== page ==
UNESCO: respect historical sites in Libya
According to an article in M & C here, UNESCO has called for Libyan and allied forces to protect six specified historical sites in Libya.
Libya’s sites on the World Heritage List include the archaeological site of Cyrene, which was established as a Roman province in 74 BC; and the site of Leptis Magna, which was founded in the first millennium BC.
Cyrene is located near Al Bayda in eastern Libya.
The Biblical Connection
When Jesus was being led to the place of crucifixion, Simon of Cyrene was compelled to bear his cross. He was the father of Alexander and Rufus, to people apparently known to Mark’s audience (Mark 15:21).
As they were going out, they found a man from Cyrene named Simon, whom they forced to carry his cross. (Matthew 27:32 NET)
The fifth station of the cross along the traditional Via Dolorosa in Jerusalem marks the spot where Simon took up the cross. Photos of the Catholic chapel at the spot may be viewed at Holy Land Photos here. Just search for Cyrene. Or check the photos at Bible Walks here.
- Jews from the district of Libya around Cyrene were present in Jerusalem on Pentecost (Acts 2:10).
- Some men from Cyprus and Cyrene were responsible for the first preaching to Gentiles at Syrian Antioch (Acts 11:20).
- Lucius of Cyrene was one of the prophets or teachers at Antioch (Acts 13:1).
Galen Frysinger has a collection of older photos of Cyrene on his website here.
Ioannis Logiotatidis has some of the best photos I have found for Cyrene. He has kindly granted permission for me to share a couple of these with our readers. Both of are the Temple of Zeus. This temple was built originally in the 5th century B.C., but has been destroyed and rebuilt several times over the centuries.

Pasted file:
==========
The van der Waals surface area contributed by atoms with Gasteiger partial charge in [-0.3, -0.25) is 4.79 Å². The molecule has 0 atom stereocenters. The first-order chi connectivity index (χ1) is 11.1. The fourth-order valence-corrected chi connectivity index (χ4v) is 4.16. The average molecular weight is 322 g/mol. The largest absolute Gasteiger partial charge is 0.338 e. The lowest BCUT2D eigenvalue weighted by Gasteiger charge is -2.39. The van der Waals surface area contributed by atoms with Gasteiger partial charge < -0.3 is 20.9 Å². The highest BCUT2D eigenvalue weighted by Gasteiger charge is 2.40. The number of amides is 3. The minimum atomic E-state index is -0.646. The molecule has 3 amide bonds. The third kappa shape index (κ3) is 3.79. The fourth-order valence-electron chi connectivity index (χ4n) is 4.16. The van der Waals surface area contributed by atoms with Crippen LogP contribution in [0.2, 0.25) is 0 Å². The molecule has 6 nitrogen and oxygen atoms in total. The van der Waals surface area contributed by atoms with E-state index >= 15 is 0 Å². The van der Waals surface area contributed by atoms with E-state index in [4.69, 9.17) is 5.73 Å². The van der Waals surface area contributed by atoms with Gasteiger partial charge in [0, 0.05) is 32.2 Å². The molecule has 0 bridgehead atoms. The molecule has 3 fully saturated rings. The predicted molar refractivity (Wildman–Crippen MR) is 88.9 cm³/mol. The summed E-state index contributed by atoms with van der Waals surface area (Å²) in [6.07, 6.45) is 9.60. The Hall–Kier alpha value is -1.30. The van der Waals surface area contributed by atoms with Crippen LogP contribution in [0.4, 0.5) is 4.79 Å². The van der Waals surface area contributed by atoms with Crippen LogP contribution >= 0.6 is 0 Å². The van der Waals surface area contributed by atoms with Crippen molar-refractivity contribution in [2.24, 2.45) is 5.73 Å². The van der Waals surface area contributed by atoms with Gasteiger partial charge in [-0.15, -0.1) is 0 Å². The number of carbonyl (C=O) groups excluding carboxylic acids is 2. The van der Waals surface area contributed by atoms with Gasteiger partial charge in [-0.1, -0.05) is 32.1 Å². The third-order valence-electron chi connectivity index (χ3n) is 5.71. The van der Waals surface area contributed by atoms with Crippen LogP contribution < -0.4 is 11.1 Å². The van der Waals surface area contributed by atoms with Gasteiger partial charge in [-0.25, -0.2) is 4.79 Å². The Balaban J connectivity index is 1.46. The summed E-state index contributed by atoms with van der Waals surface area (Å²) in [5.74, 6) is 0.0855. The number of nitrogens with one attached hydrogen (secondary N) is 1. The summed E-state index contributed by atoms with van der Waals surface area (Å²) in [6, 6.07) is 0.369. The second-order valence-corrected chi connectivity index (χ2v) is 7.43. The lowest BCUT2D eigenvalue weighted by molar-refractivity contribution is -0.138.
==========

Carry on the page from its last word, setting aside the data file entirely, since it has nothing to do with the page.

Check out more of Ioannis’ newer artistic photographs at his web site here.
You may notice a strong resemblance between this temple and the Temple of Apollo at Corinth.
The Alexander (son of Simon) Ossuary
Sukenik and Avigad discovered an ossuary in 1941 bearing the inscription “Alexander (son) of Simon.”
Tom Powers, a guide in Israel, has written two articles about the ossuary for BAR. You may access them here. He concludes in the second article that this ossuary could be the ossuary of both Alexander and Simon.
Another article about ossuaries and Jesus contains photographs and a brief mention of the Alexander-Simon ossuary. Click here.
Paul’s Shipwreck on the Voyage to Rome
Libya is not mentioned, but the Syrtis is mentioned in the account of Paul’s voyage to Rome.
Running under the lee of a small island called Cauda, we managed with difficulty to secure the ship’s boat. After hoisting it up, they used supports to undergird the ship. Then, fearing that they would run aground on the Syrtis, they lowered the gear, and thus they were driven along. (Acts 27:16-17 ESV)
You will notice that the Syrtis Major and the Syrtis Minor are located on the Mediterranean coast of Libya. This was a dangerous place for a ship in a storm.
Gordon Franz recently posted an article asking “Why were the sailors afraid of the Syrtis Sands?” here.
In the map below you will note the location of Cyrene. Simon had a long trip to Jerusalem. Notice also the location of the Syrtis Major in relation to the suggested route of Paul’s ship. Click on the map for a clearer image. (I am still struggling to learn the Bible Mapper program and how to export maps.)